Право на безоплатну медичну допомогу: європейські стандарти та їх реализація в Україні / Право на бесплатную медицинскую помощь: европейские стандарты и их реализация в Украине
Everything connected with the issue of economic and social inequality is very urgent and rather debating in many countries. It has reached its bolding point. Why?
This book provides an in-depth comparative analysis of inequality and the stratification of the digital sphere.
Grounded in classical sociological theories of inequality, as well as empirical evidence, this book defines ‘the digital divide’ as the unequal access and utility of internet communications technologies and explores how it has the potential to replicate existing social inequalities, as well as create new forms of stratification. The Digital Divide examines how various demographic and socio-economic factors including income, education, age and gender, as well as infrastructure, products and services affect how the internet is used and accessed. Comprised of six parts, the first section examines theories of the digital divide, and then looks in turn at:Highly developed nations and regions (including the USA, the EU and Japan); Emerging large powers (Brazil, China, India, Russia); Eastern European countries (Estonia, Romania, Serbia); Arab and Middle Eastern nations (Egypt, Iran, Israel); Under-studied areas (East and Central Asia, Latin America, and sub-Saharan Africa).
Providing an interwoven analysis of the international inequalities in internet usage and access, this important work offers a comprehensive approach to studying the digital divide around the globe. It is an important resource for academic and students in sociology, social policy, communication studies, media studies and all those interested in the questions and issues around social inequality.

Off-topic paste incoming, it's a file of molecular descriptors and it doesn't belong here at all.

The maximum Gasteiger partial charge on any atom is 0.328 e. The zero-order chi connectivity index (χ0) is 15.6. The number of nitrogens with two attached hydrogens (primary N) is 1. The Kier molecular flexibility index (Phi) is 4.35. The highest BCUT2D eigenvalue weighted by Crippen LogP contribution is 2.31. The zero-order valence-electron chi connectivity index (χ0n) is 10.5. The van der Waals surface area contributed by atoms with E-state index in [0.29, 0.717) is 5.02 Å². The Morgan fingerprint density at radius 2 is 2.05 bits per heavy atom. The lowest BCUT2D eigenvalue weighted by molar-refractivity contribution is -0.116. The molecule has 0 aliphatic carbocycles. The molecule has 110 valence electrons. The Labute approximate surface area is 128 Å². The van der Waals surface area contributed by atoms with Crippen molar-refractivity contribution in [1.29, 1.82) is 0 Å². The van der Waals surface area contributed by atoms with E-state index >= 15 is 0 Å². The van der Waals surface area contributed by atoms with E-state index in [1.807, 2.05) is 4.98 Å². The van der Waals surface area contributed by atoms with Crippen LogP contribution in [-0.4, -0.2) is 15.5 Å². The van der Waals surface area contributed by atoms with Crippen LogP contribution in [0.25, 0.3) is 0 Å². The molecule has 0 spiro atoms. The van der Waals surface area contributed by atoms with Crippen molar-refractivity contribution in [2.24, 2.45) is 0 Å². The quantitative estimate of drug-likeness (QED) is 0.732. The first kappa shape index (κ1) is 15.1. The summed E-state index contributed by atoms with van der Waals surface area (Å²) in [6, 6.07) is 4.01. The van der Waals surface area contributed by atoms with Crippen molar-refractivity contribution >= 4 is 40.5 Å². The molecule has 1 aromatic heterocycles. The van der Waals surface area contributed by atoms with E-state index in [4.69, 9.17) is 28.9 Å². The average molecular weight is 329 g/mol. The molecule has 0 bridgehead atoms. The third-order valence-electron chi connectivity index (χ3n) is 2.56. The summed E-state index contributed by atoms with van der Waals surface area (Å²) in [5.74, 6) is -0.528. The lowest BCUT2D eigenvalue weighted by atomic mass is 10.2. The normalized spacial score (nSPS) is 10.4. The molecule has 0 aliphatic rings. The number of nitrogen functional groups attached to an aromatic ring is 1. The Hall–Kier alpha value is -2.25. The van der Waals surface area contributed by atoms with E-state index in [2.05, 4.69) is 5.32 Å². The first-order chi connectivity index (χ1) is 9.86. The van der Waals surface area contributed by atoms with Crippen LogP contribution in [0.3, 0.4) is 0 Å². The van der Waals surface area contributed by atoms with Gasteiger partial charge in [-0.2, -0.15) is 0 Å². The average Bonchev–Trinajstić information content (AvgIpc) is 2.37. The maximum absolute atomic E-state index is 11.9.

Global warming is arguably the most critical and controversial issue facing the world in the twenty-first century, one that will affect every living creature on the planet. It is also an extraordinarily complex problem, which everyone needs to understand as clearly and completely as possible. This book provides a concise and accessible explanation of the key aspects of global warming. It discusses how and why changes are occurring, sets current warming trends in the context of past climate change, examines the predicted impact of global warming, as well as the political controversies of recent years and the many proposed solutions.
This is the second volume in a series of five books bringing together the results of intensive research on the national systems of innovation (NSI) in the BRICS countries – Brazil, Russia, India, China, and South Africa. This book analyses the co-evolution of inequality and NSI across the BRICS economies. Inequality and Development Challenges argues that inequalities (assets, access to basic services, infrastructure, knowledge, race, gender, ethnicity, and geographic location) that go beyond the aspects of income, must be factored into development strategies since the benefits of innovation are not distributed equally. It combines original and detailed data, making this book an invaluable resource for researchers and scholars in economics, development studies and political science, as well as policymakers and development practitioners interested in the BRICS countries.